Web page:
Service provider revenues from 5G connections will approach $300 billion by 2025, rising from $894 million in 2019, a new study from Juniper Research predicts. That also implies a growth rate of about 163 percent over the first six years.
If correct, then 5G service revenues would reach 38 percent of total operator billed revenues by 2025.
It always is difficult, though, to make sense of such forecasts, in large part because revenue earned by the next generation platform tends to displace revenue earned from existing platform. In other words, most 5G revenues will cannibalize 4G accounts.
There should be some incremental revenue upside, if 4G provides a template. In other words, it is likely that new 5G services will be sold at some price premium to 4G. In some cases that will be driven by higher prices for mobile 5G. In other cases, higher revenue will come from fixed 5G, which will be prices comparably with fixed internet access services. That could mean per-account revenue that is higher than mobile accounts generally produce.
In 2025, the 1.5 billion 5G connections will be 14 percent of total cellular connections in the same year, Juniper Research suggests.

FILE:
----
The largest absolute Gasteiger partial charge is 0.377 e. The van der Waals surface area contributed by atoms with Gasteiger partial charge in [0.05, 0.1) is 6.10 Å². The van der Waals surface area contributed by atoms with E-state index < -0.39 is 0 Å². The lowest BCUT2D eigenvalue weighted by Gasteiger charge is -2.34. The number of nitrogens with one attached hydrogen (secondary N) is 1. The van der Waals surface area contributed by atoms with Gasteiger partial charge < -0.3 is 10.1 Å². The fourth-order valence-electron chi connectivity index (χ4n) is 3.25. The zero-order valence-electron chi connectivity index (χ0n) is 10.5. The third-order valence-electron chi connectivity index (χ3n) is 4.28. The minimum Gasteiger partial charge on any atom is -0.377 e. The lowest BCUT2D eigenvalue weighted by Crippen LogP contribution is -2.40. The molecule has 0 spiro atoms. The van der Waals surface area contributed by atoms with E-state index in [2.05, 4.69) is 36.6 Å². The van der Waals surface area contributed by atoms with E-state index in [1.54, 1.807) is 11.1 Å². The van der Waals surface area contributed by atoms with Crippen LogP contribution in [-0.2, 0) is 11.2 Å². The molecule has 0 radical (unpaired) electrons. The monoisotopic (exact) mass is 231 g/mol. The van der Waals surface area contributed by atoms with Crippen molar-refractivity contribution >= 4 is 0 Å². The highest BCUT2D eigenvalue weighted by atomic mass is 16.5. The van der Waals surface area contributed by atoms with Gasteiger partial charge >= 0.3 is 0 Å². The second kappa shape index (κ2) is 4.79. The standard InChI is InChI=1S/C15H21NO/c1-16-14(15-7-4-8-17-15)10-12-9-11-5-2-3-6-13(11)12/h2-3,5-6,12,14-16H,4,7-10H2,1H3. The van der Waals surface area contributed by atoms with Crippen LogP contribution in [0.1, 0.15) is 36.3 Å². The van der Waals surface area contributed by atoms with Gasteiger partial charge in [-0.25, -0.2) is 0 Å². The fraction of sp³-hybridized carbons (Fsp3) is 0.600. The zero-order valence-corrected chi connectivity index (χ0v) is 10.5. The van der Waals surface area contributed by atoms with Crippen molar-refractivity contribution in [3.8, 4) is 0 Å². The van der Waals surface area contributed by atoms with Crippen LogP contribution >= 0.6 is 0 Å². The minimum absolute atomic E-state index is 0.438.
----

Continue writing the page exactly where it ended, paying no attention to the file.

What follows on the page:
Some of us would argue that incremental revenue will be driven by fixed wireless and then internet of things applications. Aggregate 5G revenue figures do not matter as much as the revenue produced by the new services.
For most consumer users, the primary benefit of 5G deployment is going to be that 4G gets more attractive. Very few consumer users will benefit from the ultra-low-latency features of standards-based 5G, and while the headline speeds for mobile 5G will have the same marketing value as gigabit fixed network internet access, virtually no consumer apps require that much speed.
We might find that most consumers are mostly content to rely on advanced 4G for quite some time. If today’s “typical” LTE access speed ranges between 11 Mbps to 14 Mbps, then typical LTE-A might range between 30 Mbps and 40 Mbps.
For any single phone, that is likely to be enough to handle any application a typical person wants to use. So much might depend on what percentage of 5G revenues are driven by new use cases, rather than consumer mobile broadband.